Debtors shouldn’t have to choose between collecting unemployment and filing for bankruptcy

Collecting an unemployment compensation check after being laid off from your job shouldn’t prevent you from filing a bankruptcy case if you need to, right?

Well, in the topsy-turvy underworld of consumer bankruptcy law, you just never know.

At issue is whether unemployment compensation should be counted towards the “means-test” that determines whether a debtor can file a chapter 7 case. If you have just been laid off from a relatively well paying position, the extra unemployment income could still put you over the limit, and out of bankruptcy.

If unemployment counts at all, that is.

Back in 2007, a bankruptcy judge right here in Massachusetts came to the rescue of debtors in this situation. Judge Rosenthal ruled that unemployment compensation was authorized by the Social Security Act, making it effectively a type of social security benefit. And since social security doesn’t count in means testing, unemployment doesn’t either.

But Judge Rosenthal retired last spring, and the views of other judges in the Massachusetts and New Hampshire area aren’t necessarily known.

I can tell you that at least three bankruptcy judges around the country have ruled the opposite way. They say that unemployment is countable towards the means test, because it is really a state benefit paid by state agencies mostly from state tax funds, and therefor is not really a part of social security after all. The judges who have ruled against debtors in this way are from southern Illinois, central Illinois, and Harrisburg, Pennsylvania.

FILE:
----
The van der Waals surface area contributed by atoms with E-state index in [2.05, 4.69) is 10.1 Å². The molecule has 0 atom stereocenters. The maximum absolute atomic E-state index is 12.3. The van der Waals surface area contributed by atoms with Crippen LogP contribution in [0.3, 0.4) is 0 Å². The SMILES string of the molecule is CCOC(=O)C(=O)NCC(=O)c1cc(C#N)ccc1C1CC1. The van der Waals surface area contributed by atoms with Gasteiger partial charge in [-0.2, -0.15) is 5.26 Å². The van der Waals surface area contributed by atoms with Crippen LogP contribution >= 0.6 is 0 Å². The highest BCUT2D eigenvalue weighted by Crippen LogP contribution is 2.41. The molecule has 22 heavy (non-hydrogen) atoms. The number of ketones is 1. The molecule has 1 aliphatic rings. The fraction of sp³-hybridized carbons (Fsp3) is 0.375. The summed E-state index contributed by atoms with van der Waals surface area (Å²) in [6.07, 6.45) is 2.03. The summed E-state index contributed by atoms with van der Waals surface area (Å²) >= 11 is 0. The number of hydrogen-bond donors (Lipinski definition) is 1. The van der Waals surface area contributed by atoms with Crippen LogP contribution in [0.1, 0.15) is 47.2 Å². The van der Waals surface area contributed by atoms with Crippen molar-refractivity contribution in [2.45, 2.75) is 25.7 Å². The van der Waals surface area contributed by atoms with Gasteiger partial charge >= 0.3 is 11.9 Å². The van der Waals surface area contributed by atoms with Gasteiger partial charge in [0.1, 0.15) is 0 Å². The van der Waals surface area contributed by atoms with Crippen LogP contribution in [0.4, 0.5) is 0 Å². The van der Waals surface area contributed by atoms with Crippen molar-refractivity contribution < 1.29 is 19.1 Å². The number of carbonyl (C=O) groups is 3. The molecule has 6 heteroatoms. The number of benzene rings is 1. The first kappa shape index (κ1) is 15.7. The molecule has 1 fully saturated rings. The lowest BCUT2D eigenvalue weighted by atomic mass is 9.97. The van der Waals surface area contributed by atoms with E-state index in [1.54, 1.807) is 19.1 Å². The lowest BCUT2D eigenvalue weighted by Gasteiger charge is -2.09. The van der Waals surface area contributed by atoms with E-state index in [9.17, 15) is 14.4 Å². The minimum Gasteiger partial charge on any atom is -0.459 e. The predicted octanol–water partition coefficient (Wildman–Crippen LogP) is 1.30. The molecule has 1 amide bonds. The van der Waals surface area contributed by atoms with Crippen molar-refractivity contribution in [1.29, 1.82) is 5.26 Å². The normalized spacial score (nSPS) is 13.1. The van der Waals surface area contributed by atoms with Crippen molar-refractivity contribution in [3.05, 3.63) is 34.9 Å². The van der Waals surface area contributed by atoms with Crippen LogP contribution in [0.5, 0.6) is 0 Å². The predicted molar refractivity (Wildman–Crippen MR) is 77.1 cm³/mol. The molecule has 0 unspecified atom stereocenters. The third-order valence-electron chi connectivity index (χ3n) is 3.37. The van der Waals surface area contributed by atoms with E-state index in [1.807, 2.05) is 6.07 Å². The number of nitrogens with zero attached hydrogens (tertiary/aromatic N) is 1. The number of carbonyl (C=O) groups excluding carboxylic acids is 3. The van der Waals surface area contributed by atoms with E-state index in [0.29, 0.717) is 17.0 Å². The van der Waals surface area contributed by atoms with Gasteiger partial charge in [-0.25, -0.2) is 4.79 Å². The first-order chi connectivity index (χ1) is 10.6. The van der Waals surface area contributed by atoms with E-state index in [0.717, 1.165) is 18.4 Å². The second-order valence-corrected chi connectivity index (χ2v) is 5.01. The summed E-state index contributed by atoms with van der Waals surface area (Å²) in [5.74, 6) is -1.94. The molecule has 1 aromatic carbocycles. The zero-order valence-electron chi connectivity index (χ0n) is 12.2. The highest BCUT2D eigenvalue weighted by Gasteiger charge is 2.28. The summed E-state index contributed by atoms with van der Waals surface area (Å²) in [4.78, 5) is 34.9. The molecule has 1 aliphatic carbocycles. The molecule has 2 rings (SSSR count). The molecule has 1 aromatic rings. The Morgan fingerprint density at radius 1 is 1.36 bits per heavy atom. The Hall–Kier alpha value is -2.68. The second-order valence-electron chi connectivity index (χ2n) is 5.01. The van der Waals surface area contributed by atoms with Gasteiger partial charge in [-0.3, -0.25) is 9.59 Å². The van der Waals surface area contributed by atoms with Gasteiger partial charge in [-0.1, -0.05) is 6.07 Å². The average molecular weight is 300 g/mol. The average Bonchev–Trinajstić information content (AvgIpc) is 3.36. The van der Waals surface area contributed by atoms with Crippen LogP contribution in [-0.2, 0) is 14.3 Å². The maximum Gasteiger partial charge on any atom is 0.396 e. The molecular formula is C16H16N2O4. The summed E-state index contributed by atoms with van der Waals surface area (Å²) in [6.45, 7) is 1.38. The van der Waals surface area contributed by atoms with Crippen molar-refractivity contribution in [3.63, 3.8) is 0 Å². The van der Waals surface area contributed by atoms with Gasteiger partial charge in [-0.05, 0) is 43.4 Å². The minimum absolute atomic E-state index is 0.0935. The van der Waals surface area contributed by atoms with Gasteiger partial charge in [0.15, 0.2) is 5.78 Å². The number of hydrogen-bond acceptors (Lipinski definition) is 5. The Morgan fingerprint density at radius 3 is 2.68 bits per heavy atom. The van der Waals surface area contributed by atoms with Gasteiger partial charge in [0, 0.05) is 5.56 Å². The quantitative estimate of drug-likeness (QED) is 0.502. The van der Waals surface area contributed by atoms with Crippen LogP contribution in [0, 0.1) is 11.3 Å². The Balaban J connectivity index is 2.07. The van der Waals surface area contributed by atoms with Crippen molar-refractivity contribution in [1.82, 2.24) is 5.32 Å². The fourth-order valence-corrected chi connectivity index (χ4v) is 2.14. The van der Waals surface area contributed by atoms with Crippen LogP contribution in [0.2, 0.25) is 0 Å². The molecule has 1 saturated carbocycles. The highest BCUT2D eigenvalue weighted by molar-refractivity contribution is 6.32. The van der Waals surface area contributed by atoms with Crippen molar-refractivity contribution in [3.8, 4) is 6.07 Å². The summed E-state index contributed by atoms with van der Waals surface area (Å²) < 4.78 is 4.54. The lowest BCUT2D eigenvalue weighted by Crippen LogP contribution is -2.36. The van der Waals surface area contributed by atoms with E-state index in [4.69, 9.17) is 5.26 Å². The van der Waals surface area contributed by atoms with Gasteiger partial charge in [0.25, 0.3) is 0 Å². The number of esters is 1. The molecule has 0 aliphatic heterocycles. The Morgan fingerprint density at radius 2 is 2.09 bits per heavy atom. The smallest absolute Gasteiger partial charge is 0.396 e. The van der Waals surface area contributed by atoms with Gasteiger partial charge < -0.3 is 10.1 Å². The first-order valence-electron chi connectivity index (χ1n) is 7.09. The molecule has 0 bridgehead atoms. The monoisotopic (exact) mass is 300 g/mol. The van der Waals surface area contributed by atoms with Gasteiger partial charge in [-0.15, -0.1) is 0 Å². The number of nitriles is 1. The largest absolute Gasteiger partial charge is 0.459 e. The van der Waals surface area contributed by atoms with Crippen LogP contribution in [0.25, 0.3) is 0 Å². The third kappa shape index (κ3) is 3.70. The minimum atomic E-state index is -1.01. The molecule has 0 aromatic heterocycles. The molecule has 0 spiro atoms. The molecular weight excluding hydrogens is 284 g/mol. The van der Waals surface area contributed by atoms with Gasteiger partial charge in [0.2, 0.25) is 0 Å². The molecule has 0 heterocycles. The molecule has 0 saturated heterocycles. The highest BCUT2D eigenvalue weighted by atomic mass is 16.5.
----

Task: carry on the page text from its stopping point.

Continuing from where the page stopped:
On the other hand, a bankruptcy judge from the Cincinnati area agrees with Judge Rosenthal; so Ohio unemployment isn’t countable, at least in the southern part of the state.

So, five years after the enactment of the BABPCA means test amendments, we really have no good answer to a fairly basic and common question. A topsy-turvy world, indeed!

What to do? If you live in Massachusetts and are thinking of filing for chapter 7 bankruptcy, I would leave unemployment out of the means test equation for the time being. Until this debate percolates up to the Supreme Court, we may not have a definitive answer, but for now I would take an aggressive stand and file the case under chapter 7 if you really need the debt relief.

 

By Doug Beaton

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